My name is Michael Beyer. That’s not a pen name. It’s my real name. And I was a victim of sexual assault on a child in 1966. I know that makes this essay hard to read in an awful lot of ways, but it is something I have to talk about. You see, I wasn’t merely seduced into having a sexual experience. I was tackled, dragged out of sight, warned not to yell for help, and then tortured. He got pleasure from hurting me in my private parts. He made me believe it was how I was going to die.
But I did not die.
In fact, now, almost 54 years later, I can honestly say I am healed. But it took a long time. My terrible secret almost killed me more than once, as trauma like that can cause suicidal depression. It messes up your ability to have intimate relationships. And the hardest thing about it is, you can never really be healed until you can tell someone. I mean, not merely say the words, but have someone hear the words… and empathize.
If you regularly read my blog or my books, and there honestly are a few who actually do that, you know I have written about this topic before. And you know that I have told people before. I told a girlfriend in 1985. I told a former student who needed to hear somebody else confess something painful that needed to be talked about in a moment of crisis. My two sisters both learned about it when I was able to write about it after the death of the perpetrator. And, of course, I found the courage to tell my wife about it before my marriage and we have told all three of our children. You need to be able to speak about these things after the fact to reassure and protect others in an increasingly dangerous world.
But, recently, my blog told somebody else whom I never really expected to hear it. Because I mentioned the incident in Saturday’s blog post called Every Picture Has a Story, and then I posted that post on Facebook, a classmate that I went to school with from kindergarten all the way through high school graduation found out about it and expressed empathy in a way that touched my heart.
The young lady in question was the one I gave a free copy of my novel Snow Babies to because I named the main character, Valerie Clarke, after her. She is a very kind and gentle soul. She has children and grandchildren of her own, and is well connected on Facebook.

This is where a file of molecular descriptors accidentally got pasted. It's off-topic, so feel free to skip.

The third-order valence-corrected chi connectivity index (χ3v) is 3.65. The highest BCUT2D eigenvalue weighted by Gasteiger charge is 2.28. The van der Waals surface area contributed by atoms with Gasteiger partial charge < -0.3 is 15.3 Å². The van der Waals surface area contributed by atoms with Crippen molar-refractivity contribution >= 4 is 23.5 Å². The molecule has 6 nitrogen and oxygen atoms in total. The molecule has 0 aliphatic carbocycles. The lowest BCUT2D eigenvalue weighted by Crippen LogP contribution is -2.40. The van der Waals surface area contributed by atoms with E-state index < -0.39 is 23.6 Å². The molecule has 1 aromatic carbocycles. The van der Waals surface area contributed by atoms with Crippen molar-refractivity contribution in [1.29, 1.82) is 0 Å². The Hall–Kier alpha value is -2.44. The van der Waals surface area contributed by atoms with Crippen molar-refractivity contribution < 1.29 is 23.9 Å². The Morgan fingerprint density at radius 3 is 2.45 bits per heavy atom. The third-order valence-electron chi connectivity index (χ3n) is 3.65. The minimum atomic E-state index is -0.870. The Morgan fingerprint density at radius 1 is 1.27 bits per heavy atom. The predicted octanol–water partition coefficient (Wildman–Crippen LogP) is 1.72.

Soon I was getting sympathetic comments from other people I went to high school with. One of them was a guy I played football and basketball with in high school. He was an excellent athlete. And he has admitted to me over Facebook that he too suffered from abuse as a child, though not the same kind of abuse I am talking about. Ironically, he too is at least partially the inspiration for one of my novel characters used in a number of different novels.
He was the model for the character of Brent Clarke, Valerie’s cousin and leader of the Norwall Pirates in novels like Superchicken, The Baby Werewolf, The Boy… Forever, and my most recently published novel, The Wizard in His Keep.
When someone like that, a good friend and comrade, says he knows what the pain is like, and he wishes I had told him back then… well, it means a lot.
But, for so many valid reasons, I couldn’t possibly have told any of my classmates back then. My high school guidance counsellor had a long talk with me about it, but I was unable to tell even him who it was or what they did to me. He only knew that I was suffering from something traumatic.
I was suffering from a kind of traumatic amnesia that often sets in with young victims. I could not tell anybody what was wrong because I didn’t clearly know myself. It is a defense mechanism children sometimes resort to in order to preserve their sanity. And though I couldn’t tell you why, it was the reason I wet my pants in 7th grade Science Class because I simply could not go into the boys’ restroom alone during class. It was the reason I called a friend in Goodell, Iowa from the pay phone on Rowan’s Main Street one Saturday Afternoon and tricked him into talking me out of cutting my wrists with a kitchen knife. He saved my life that night without ever learning that that’s what he was doing. God bless people who not only listen, but hear it in their heart.
And another high school friend on Facebook reminded me that I went on to pay it forward, making a difference for students… sometimes even helping them get over trauma as bad as, or worse, than mine.
Facebook is a very mixed blessing. It helps you make reconnections with people whom you haven’t seen or talked to in a long, long time. Yet it makes it hard for you to keep anything secret. Even terrible secrets. God knows, you can’t hide your political opinions on Facebook, or even the fact that you might be a nudist at heart. But if you have been brave enough to read all the way to the end of this very difficult essay to write, some terrible secrets need to be told. And the trauma doesn’t heal fully until somebody has heard it. So, thank you, and God bless you, for hearing me.